The Notebook was created 20 years ago as an in-depth, independent news source serving a grassroots audience. Its initial focus was on providing information to people concerned about Philadelphia public education so they could help reshape and improve the schools.
But as it grew and became widely read, its journalism more aggressively kept watch on decision-makers. Several stories have triggered major changes.
As the nation commemorates the 60th anniversary of the 1954 U.S. Supreme Court’s decision in Brown v. Board of Education, it is fitting that the Notebook is celebrating an anniversary of its own.
The Notebook first published in 1994, the same year that the Commonwealth Court decided the long-running desegregation case brought by the Pennsylvania Human Relations Commission against the School District of Philadelphia.
Twenty years ago, Commonwealth Court Judge Doris Smith-Ribner’s landmark decision in a long-running desegregation case offered a glimmer of hope that a longstanding inequity could be corrected: The Philadelphia School District, she ruled, must spend more and do more to close the “achievement gap” between Black or Hispanic students and Whites.
In the past two decades, Philadelphia’s education landscape has changed tremendously.
The state took over the District’s governance. Charter schools proliferated. Dozens of neighborhood schools were closed, including such landmarks as the 99-year-old Germantown High.
Despite the state takeover, the District’s financial condition has only become more desperate.
A crowd of some 100 parents, teachers, principals, and education activists braved a brutal rainstorm on April 30 to wage what amounted to a two-hour attack on the School Reform Commission, which was considering the proposed bare-bones budget for the next school year.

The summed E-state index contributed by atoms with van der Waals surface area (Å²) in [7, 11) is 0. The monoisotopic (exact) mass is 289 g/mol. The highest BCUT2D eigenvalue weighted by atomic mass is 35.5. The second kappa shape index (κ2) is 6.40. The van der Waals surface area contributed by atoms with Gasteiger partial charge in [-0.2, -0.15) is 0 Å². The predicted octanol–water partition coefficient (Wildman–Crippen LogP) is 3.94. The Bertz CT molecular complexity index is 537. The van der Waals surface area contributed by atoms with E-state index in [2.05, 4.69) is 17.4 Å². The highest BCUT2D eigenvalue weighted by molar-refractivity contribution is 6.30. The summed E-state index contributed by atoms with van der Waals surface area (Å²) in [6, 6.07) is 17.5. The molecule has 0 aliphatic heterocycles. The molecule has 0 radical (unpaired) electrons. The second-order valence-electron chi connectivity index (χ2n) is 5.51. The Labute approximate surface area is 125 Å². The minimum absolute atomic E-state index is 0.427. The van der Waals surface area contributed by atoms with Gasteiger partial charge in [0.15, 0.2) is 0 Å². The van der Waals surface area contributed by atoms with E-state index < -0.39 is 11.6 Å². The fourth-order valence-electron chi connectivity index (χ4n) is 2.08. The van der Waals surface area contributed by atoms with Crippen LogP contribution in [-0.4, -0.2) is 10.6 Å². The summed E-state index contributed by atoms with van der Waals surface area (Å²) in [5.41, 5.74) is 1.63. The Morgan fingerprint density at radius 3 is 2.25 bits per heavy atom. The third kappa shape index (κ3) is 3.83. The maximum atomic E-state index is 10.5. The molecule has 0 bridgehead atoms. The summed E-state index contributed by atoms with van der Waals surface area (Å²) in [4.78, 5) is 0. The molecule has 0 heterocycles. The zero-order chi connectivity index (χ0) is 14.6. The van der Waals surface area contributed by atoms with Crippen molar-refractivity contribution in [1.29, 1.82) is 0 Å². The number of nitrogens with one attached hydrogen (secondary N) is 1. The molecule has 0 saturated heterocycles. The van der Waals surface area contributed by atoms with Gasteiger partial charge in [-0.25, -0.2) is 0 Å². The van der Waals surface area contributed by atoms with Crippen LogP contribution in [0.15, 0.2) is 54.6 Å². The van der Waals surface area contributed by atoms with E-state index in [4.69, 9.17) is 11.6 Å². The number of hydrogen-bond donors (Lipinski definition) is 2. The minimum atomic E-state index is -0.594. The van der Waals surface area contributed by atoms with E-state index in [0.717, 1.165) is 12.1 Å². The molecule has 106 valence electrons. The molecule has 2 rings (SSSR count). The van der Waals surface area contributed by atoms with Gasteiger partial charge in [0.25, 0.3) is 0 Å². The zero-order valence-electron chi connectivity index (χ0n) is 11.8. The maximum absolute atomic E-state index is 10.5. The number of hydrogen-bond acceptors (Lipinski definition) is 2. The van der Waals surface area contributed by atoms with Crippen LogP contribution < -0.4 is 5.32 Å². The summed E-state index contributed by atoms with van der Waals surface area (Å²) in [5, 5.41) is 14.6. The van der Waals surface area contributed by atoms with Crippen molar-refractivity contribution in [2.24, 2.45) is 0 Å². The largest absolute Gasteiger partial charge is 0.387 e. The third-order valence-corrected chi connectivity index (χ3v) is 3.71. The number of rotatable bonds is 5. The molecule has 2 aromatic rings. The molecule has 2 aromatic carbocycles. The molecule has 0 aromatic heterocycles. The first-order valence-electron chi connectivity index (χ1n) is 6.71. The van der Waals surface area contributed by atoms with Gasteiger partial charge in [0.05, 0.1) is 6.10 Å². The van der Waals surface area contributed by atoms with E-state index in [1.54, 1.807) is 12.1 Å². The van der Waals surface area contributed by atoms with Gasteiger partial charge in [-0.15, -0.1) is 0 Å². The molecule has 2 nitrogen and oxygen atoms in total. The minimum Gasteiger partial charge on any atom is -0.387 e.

Earlier that day and a block away, an 11th grader at Benjamin Franklin High School named Jeremy Rodriguez had been fighting his own battle with the current school budget.
“Some days the teachers just don’t have the energy … they’ll give us a paper and we’ll teach ourselves,” said Rodriguez, 17. “There’s nothing new in the school. … All the books are ripped up.”
When Peggy Marie Savage thinks back over her 20-plus years teaching in the School District of Philadelphia, she whispers one word: “Wow.”
Savage had been teaching for eight years at Richmond Elementary by 1994, but “it felt like I was still brand new,” she said. Her classes were large, as many as 33 children. She had students at both ends of the spectrum – “kids who were really, really gifted and kids you really had to pray for,” whose learning disabilities cried out for evaluation and extra help.
Two years ago, Chicago Mayor Rahm Emanuel got the longer school day that SRC Chair Bill Green wants. And although Chicago officials say their “Full School Day” has helped boost graduation rates and test scores, critics point to a growing list of unintended and potentially damaging consequences.
Many people think of the school day as seven hours with a bell schedule that divides it up into eight or nine equal periods. But in Philadelphia schools, what the school day looks like increasingly may vary from one school to the next.
To explore the variety in how the day is used, the Notebook lined up the schedules of 10th graders at five different high schools [see comparison of 5 high schools] – a neighborhood school, a special admissions school, a career and technical education school, a charter school, and a private school – to see what a typical day looks like at each school, both teacher time and student time. We surveyed school leaders about the structure of the day and about their perspectives on how time is used.
Jennifer Davis was in 3rd grade in her home town of Haverhill, Mass., when she was diagnosed as dyslexic.
But her family was solidly middle-class – her father was a realtor – and soon she had tutors and the extra help she needed to catch up.
“I was lucky enough to have a family with resources,” says Davis, who now heads the Boston-based National Center on Time and Learning. “What we’re trying to do is create those support systems for all children.”